Objective: Obstructive sleep apnea (OSA) is associated with obesity, sympathetic activation, systemic inflammation, and cardiovascular morbidity. Obesity, β-adrenergic agonists, and inflammation are linked to decreased expression and/or secretion of an adipose tissue-derived antiatherogenic hormone, adiponectin. The purpose of the study was to investigate whether OSA affected plasma levels of adiponectin, which might help explain OSA-associated cardiovascular morbidity. Research Methods and Procedures: We randomly selected 68 otherwise healthy male subjects, either with moderate/ severe OSA [apnea-hypopnea index (AHI) ≥ 20; n = 35] or without OSA (AHI ≤ 5; n = 33). The diagnosis of OSA was made based on prospective full polysomnography. Adiponectin was measured before polysomnography between 8 and 10 PM. Results: AHI was higher in the OSA group (49.5 ± 4.4 vs. 2.9 ± 0.4 events/h; p < 0.001). OSA subjects were also more obese, with greater BMI (33 ± 1 vs. 30 ± 1; p = 0.016) and percentage body fat (29 ± 1% vs. 26 ± 1%; p = 0.030). Adiponectin levels were 7.67 ± 0.73 and 6.33 ± 0.51 μg/mL in the OSA and non-OS A groups, respectively, and this difference was significant in covariate analysis (taking into account age, hemodynamic characteristics, measures of body fat, and OSA severity) (p = 0.009). After excluding from both groups the subjects with extreme BMI, such that the OSA and non-OSA study cohorts had similar BMI and percentage body fat, subjects with OSA had significantly higher plasma adiponectin (8.49 ± 0.92 vs. 6.32 ± 0.55 μg/mL; p = 0.042), differences also evident in covariate analysis (p = 0.017). Discussion: Plasma adiponectin levels are elevated in otherwise healthy subjects with OSA. Therefore, low adiponectin is unlikely to explain the association between OSA and cardiovascular disease.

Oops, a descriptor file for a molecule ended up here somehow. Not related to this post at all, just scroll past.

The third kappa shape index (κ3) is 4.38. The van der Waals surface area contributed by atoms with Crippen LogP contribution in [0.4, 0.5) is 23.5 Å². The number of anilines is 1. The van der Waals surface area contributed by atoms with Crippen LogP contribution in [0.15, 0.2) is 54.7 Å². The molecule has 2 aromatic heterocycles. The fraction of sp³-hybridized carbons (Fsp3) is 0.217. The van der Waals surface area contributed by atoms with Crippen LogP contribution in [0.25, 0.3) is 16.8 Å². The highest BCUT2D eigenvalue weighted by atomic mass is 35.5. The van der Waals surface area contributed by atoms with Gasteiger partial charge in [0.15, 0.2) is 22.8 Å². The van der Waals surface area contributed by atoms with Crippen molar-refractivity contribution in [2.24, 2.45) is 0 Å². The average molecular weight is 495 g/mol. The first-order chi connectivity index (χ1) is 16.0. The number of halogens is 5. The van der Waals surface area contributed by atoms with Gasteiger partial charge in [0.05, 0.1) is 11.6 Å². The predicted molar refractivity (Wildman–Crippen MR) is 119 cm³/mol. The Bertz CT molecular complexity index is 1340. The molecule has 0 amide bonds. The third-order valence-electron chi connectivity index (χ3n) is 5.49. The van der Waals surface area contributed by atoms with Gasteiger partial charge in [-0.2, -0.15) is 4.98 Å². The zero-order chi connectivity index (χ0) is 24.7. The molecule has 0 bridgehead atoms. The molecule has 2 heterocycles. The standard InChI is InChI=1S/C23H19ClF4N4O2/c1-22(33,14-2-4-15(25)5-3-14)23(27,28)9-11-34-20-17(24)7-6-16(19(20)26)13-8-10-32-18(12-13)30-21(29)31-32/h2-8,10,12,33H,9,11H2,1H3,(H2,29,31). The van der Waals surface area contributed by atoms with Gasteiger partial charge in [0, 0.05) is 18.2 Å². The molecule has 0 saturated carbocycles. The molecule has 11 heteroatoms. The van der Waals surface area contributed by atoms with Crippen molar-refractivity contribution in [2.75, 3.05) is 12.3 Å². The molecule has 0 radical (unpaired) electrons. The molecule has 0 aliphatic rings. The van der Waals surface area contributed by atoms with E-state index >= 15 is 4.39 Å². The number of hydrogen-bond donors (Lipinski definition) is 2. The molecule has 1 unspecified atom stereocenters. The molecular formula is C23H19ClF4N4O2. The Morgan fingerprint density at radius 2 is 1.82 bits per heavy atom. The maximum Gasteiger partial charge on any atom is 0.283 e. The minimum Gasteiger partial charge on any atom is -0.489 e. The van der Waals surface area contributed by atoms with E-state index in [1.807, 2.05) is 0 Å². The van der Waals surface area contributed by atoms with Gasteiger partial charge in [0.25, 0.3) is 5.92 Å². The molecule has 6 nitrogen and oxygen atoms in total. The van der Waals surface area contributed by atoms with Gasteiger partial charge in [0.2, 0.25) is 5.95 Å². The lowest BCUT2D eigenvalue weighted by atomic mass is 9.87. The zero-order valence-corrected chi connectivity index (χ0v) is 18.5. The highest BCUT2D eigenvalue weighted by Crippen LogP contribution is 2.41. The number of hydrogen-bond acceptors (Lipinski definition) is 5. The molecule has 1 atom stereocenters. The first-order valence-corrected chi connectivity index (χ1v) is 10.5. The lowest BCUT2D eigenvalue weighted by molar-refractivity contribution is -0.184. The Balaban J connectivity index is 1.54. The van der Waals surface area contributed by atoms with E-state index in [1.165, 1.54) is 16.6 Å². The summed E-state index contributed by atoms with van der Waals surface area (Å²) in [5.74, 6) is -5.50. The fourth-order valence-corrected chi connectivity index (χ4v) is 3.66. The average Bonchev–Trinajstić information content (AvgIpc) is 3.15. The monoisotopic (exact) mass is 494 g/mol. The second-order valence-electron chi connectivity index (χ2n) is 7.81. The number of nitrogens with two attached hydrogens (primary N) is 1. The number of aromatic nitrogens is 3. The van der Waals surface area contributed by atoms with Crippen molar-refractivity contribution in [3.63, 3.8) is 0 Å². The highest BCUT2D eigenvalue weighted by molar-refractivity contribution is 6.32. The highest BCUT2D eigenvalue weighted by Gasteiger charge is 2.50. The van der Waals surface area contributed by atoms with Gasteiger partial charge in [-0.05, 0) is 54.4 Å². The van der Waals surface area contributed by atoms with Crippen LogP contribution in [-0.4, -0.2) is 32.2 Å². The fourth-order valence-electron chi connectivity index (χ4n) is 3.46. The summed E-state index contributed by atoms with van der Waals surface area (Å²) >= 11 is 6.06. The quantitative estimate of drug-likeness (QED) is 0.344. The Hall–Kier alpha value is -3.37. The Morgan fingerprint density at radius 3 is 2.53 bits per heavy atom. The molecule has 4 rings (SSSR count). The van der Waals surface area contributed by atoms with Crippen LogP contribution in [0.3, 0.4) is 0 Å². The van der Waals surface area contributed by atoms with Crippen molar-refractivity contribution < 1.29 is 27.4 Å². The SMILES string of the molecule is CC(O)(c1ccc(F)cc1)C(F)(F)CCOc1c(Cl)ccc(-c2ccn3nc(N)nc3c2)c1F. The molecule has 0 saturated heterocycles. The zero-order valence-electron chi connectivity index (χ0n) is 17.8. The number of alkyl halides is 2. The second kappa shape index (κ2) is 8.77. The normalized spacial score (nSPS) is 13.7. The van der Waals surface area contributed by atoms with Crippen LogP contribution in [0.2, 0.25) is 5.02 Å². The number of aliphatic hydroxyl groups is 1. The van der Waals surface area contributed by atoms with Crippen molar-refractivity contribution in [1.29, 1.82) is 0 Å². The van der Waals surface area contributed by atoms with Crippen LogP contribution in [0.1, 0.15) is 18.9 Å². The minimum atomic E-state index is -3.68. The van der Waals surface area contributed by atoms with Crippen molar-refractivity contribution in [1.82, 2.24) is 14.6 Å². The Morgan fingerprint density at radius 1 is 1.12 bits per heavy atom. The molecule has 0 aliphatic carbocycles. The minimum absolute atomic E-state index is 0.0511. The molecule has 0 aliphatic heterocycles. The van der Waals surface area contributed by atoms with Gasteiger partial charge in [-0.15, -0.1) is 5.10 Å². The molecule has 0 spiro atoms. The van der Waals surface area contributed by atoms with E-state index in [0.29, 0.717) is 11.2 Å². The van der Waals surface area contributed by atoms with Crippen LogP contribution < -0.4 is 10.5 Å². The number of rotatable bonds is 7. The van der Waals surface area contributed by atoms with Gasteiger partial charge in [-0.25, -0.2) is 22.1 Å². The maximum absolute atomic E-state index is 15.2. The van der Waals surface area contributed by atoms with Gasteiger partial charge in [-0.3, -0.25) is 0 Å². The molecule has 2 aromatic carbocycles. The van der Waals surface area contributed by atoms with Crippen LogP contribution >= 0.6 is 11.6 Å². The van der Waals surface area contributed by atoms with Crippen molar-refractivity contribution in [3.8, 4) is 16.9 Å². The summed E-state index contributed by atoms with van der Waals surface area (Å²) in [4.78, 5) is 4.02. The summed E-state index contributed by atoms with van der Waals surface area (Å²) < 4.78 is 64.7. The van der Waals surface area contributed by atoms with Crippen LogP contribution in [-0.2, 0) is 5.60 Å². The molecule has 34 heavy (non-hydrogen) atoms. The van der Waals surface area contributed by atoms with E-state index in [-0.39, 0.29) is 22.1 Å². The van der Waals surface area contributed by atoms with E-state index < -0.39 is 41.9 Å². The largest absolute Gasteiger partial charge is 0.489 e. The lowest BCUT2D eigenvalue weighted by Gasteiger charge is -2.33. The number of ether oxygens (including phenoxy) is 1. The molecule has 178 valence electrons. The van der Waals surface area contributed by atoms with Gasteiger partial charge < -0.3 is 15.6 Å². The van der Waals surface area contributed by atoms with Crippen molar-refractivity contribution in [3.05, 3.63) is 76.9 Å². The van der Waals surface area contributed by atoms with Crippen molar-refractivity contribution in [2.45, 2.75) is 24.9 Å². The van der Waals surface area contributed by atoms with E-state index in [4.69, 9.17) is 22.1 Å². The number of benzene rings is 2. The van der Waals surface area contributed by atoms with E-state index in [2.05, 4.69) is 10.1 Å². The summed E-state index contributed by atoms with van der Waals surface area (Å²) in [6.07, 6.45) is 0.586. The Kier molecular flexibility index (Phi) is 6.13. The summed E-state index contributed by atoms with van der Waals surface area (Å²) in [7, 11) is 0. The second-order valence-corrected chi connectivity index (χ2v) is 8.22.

- Sleep apnea
ASJC Scopus subject areas
- Medicine (miscellaneous)
- Food Science
- Endocrinology, Diabetes and Metabolism
- Public Health, Environmental and Occupational Health